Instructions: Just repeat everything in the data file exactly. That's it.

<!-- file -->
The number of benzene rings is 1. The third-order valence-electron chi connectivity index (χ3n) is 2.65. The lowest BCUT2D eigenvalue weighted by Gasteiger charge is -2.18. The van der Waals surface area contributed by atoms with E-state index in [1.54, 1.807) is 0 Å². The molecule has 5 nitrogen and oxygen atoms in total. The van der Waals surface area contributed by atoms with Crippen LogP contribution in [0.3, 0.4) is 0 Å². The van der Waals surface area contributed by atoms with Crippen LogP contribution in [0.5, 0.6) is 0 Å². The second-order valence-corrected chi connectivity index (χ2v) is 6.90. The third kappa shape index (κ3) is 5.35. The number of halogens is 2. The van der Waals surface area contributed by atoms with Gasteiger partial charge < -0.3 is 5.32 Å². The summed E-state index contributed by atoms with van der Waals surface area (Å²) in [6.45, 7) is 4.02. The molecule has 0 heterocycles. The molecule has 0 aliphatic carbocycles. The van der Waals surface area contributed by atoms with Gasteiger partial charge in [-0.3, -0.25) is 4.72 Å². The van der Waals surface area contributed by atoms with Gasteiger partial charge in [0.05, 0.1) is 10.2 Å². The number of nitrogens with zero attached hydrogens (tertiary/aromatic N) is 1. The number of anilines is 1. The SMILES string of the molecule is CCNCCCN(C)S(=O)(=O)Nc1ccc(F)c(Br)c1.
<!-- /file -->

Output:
The number of benzene rings is 1. The third-order valence-electron chi connectivity index (χ3n) is 2.65. The lowest BCUT2D eigenvalue weighted by Gasteiger charge is -2.18. The van der Waals surface area contributed by atoms with E-state index in [1.54, 1.807) is 0 Å². The molecule has 5 nitrogen and oxygen atoms in total. The van der Waals surface area contributed by atoms with Crippen LogP contribution in [0.3, 0.4) is 0 Å². The van der Waals surface area contributed by atoms with Crippen LogP contribution in [0.5, 0.6) is 0 Å². The second-order valence-corrected chi connectivity index (χ2v) is 6.90. The third kappa shape index (κ3) is 5.35. The number of halogens is 2. The van der Waals surface area contributed by atoms with Gasteiger partial charge < -0.3 is 5.32 Å². The summed E-state index contributed by atoms with van der Waals surface area (Å²) in [6.45, 7) is 4.02. The molecule has 0 heterocycles. The molecule has 0 aliphatic carbocycles. The van der Waals surface area contributed by atoms with Gasteiger partial charge in [-0.3, -0.25) is 4.72 Å². The van der Waals surface area contributed by atoms with Gasteiger partial charge in [0.05, 0.1) is 10.2 Å². The number of nitrogens with zero attached hydrogens (tertiary/aromatic N) is 1. The number of anilines is 1. The SMILES string of the molecule is CCNCCCN(C)S(=O)(=O)Nc1ccc(F)c(Br)c1.